The clay soils They tend to be more capricious than sandy ones, although they have the great advantage of having greater fertility. As their name suggests, they are characterized by their high clay content. Clay particles are extremely fine, so they can be attacked by microorganisms in the soil, thus releasing the nutrients they contain more easily.
This is the first reason why a clay soil is more fertile, however, this small size of its particles also has a disadvantage: They are less porous, less permeable and slower to heat up. Because they also drain more slowly, they are less prone to drought.
For a soil of this type to be productive we must work on it and structure it. The ideal structure is the lumpy one and is obtained by periodic additions of compostproviding calcium to maintain a pH around 7. Finally, working the soil is an essential task to achieve the lumpy structure we want.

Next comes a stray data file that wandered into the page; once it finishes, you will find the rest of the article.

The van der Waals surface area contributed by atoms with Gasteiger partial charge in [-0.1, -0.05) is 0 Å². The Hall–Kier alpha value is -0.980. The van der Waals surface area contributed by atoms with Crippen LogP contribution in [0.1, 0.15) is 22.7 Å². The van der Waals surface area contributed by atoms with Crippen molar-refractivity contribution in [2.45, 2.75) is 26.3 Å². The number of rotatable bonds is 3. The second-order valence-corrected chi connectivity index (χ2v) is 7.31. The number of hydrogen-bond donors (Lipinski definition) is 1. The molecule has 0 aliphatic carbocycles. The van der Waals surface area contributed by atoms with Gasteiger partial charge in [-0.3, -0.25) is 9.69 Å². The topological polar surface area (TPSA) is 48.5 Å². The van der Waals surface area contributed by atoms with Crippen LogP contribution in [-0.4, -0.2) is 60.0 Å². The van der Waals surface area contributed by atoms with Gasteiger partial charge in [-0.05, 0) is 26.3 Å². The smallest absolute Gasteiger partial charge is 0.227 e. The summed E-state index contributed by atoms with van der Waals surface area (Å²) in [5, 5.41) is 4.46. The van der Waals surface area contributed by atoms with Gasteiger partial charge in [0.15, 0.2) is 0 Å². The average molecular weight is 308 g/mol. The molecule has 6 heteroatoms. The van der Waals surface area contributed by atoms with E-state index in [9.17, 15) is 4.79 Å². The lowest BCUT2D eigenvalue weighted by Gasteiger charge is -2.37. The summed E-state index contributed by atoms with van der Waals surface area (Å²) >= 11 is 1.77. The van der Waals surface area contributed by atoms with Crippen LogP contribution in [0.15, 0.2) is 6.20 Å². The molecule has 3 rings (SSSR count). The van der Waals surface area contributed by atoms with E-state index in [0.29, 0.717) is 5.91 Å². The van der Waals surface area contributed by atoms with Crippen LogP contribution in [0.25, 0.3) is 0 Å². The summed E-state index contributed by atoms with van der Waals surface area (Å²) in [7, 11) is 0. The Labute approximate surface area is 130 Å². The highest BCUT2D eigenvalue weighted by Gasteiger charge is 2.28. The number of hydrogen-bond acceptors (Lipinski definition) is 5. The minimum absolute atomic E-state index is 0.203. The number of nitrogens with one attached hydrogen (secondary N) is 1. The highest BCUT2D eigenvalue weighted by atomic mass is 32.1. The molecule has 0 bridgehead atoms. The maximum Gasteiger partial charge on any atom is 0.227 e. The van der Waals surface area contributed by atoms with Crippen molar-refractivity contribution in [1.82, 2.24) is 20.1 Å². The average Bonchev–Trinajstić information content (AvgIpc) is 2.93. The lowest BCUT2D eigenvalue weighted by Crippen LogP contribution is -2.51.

When we reach this stage, we should know that the clay soil should not be worked in the wet season, because in this way we would create too thick lumps that would later harden with the sun. It is best to do it in the dry season, so that we can control it better.
Once all this process is finished we will have our land prepared for cultivation. In this type of soil, very good results are obtained with tomatoes, cabbage, peppers and leeks, although any species can be cultivated in it successfully.